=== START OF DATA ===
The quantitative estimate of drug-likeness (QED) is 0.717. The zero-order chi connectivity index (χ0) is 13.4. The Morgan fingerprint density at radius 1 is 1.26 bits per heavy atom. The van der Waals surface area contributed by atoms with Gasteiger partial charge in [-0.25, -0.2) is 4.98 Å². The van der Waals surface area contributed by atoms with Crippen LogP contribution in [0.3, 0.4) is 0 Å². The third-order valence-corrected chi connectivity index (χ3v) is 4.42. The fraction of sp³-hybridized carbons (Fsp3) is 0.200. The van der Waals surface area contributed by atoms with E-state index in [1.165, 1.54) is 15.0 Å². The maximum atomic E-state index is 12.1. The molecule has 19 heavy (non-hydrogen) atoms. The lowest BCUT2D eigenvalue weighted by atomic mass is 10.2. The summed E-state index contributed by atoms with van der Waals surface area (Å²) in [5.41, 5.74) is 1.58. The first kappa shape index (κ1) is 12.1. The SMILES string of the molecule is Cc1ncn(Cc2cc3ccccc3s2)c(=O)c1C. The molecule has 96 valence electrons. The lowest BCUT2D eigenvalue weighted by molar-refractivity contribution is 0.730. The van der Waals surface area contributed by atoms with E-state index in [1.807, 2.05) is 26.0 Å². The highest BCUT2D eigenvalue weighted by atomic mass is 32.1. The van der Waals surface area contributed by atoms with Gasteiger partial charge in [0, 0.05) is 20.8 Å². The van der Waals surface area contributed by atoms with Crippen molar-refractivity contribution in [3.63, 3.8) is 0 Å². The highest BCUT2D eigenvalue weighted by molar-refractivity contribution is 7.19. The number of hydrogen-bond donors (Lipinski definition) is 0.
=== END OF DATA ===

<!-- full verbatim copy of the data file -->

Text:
The quantitative estimate of drug-likeness (QED) is 0.717. The zero-order chi connectivity index (χ0) is 13.4. The Morgan fingerprint density at radius 1 is 1.26 bits per heavy atom. The van der Waals surface area contributed by atoms with Gasteiger partial charge in [-0.25, -0.2) is 4.98 Å². The van der Waals surface area contributed by atoms with Crippen LogP contribution in [0.3, 0.4) is 0 Å². The third-order valence-corrected chi connectivity index (χ3v) is 4.42. The fraction of sp³-hybridized carbons (Fsp3) is 0.200. The van der Waals surface area contributed by atoms with E-state index in [1.165, 1.54) is 15.0 Å². The maximum atomic E-state index is 12.1. The molecule has 19 heavy (non-hydrogen) atoms. The lowest BCUT2D eigenvalue weighted by atomic mass is 10.2. The summed E-state index contributed by atoms with van der Waals surface area (Å²) in [5.41, 5.74) is 1.58. The first kappa shape index (κ1) is 12.1. The SMILES string of the molecule is Cc1ncn(Cc2cc3ccccc3s2)c(=O)c1C. The molecule has 96 valence electrons. The lowest BCUT2D eigenvalue weighted by molar-refractivity contribution is 0.730. The van der Waals surface area contributed by atoms with E-state index in [1.807, 2.05) is 26.0 Å². The highest BCUT2D eigenvalue weighted by atomic mass is 32.1. The van der Waals surface area contributed by atoms with Gasteiger partial charge in [0, 0.05) is 20.8 Å². The van der Waals surface area contributed by atoms with Crippen molar-refractivity contribution in [3.63, 3.8) is 0 Å². The highest BCUT2D eigenvalue weighted by molar-refractivity contribution is 7.19. The number of hydrogen-bond donors (Lipinski definition) is 0.